A Most Violent Year - 'a confident and exceptionally intelligent film''
Drama: Starring Oscar Isaac, Jessica Chastain, David Oyelowo, Alessandro Nivola, Albert Brooks, John Procaccino, Elyes Gabe. Directed by JC Chandor. Cert 15A
Just as the wonderful Whiplash wrings terrific drama and tension from the unlikely world of jazz drumming, you’d be hard-pressed to make a pitch for a thrilling movie to be made about the cut-throat world of the domestic heating oil business, but JC Chandor has done just that with his third feature.
His 2011 debut, Margin Call, was a gripping, dialogue-heavy account of an unscrupulous financial company on the eve of the 2008 crash, and he followed that in 2013 with the equally taut All is Lost, which featured Robert Redford alone on a sinking yacht in the Pacific and had no dialogue to, ahem, speak of. Clearly, Chandor is no one-trick pony, and he proves that here with a superb morality tale that entertains and leaves the viewer with plenty to think about.
The year referred to in the title is 1981, a time when New York was about to go under, being practically broke and with crime at unprecedented levels. This is not the city so brilliantly eulogised by Woody Allen in Manhattan, but a dirty, dysfunctional and practically dystopian urban wasteland that any sane person would do their level best to leave ASAP. Not so Abel Morales (Oscar Isaac, again), a self-made immigrant who has chosen this volatile time to expand his heating oil business.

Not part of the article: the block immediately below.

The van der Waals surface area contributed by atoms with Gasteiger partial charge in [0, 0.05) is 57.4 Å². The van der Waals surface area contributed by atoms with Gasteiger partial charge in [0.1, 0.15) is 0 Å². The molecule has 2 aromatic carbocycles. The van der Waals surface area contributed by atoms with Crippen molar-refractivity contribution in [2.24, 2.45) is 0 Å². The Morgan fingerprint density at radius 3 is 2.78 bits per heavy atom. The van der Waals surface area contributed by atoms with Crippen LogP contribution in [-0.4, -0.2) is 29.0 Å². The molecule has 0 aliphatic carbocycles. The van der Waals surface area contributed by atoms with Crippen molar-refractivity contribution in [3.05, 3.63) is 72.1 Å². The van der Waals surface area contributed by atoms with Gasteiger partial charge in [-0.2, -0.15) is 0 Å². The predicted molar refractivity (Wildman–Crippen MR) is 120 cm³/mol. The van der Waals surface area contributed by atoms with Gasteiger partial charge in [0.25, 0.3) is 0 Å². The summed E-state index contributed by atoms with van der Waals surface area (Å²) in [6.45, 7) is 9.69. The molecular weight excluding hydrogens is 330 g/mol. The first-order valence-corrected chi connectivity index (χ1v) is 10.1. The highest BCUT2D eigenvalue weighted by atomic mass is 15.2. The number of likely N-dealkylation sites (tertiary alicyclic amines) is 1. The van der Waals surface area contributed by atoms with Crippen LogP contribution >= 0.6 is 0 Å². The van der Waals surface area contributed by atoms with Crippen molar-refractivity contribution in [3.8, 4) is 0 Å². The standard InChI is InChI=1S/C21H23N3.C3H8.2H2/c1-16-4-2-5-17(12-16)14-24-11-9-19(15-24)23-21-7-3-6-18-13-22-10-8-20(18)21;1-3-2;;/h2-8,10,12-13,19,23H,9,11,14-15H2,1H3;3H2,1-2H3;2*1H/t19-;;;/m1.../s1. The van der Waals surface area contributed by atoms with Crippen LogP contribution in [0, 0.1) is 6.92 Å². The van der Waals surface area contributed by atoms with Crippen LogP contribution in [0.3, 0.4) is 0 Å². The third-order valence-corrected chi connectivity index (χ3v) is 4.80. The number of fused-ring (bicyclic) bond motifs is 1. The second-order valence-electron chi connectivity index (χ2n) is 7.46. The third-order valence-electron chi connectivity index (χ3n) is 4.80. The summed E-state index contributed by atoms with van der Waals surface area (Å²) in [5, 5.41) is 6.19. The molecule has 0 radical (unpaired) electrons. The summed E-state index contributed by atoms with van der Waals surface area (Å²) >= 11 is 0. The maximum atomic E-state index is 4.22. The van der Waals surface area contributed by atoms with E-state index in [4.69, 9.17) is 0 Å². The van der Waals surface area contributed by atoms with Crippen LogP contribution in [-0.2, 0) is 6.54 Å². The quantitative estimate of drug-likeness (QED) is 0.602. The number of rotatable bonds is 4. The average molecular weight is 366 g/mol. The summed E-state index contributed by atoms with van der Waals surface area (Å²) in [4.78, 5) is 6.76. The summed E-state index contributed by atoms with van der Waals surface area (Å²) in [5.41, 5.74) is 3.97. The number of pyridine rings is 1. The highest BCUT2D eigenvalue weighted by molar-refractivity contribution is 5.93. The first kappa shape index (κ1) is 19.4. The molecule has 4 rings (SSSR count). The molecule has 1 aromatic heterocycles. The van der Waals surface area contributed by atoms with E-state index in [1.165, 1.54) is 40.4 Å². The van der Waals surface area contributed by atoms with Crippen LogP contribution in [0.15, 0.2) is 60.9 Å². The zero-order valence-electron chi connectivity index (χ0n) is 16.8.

Having hauled himself up by his bootstraps, Morales is determined to do things by the book – not exactly an easy task when corruption is endemic at every stratum of society and his rivals aren’t exactly averse to using underhand tactics to see him off. From his Brooklyn base – Manhattan itself frequently looms in the distance almost as a fabled land to be reached some day – our central character plans a major move to acquire a river-based terminal that will see him gain a big advantage over his competitors, and has set himself 30 days to completely finance the deal. However, when his bankers leave him dangling in the breeze, his trucks continue to be hijacked and his salespeople assaulted, it looks as if the American Dream is over for Abel.
Now, that wouldn’t make for good drama, and Morales isn’t a quitter – certainly not with his steely wife Anna (Jessica Chastain), the daughter of a Brooklyn crime family, by his side. The dilemma, of course, is whether he can continue to conduct business on the up-and-up and hope to win out, or does he dabble in the dark side, his wife referring on several occasions to calling on her connections to have things “dealt with”.
All of this plays out against a period-perfect backdrop, Chandor choosing to give the film a muted, almost murky look with browns and greys prominent in the colour palette. Oscar Isaac makes for a mesmerising leading man here, giving a great portrayal of a guy determined not to lose what he’s fought so hard for, while Jessica Chastain isn’t quite the Lady Macbeth character it would have been all too easy to slip in to. You definitely get the impression that her husband wouldn’t have got this far without her having his back.
There’s definitely more than a touch of the young Al Pacino about Isaac here, to the extent that at times Morales so resembled Michael Corleone in the second half of The Godfather that I began to wonder if I’d stumbled into a tribute movie. That minor quibble aside, A Most Violent Year is a confident and exceptionally intelligent film that firmly establishes JC Chandor among the higher echelons of American film-makers.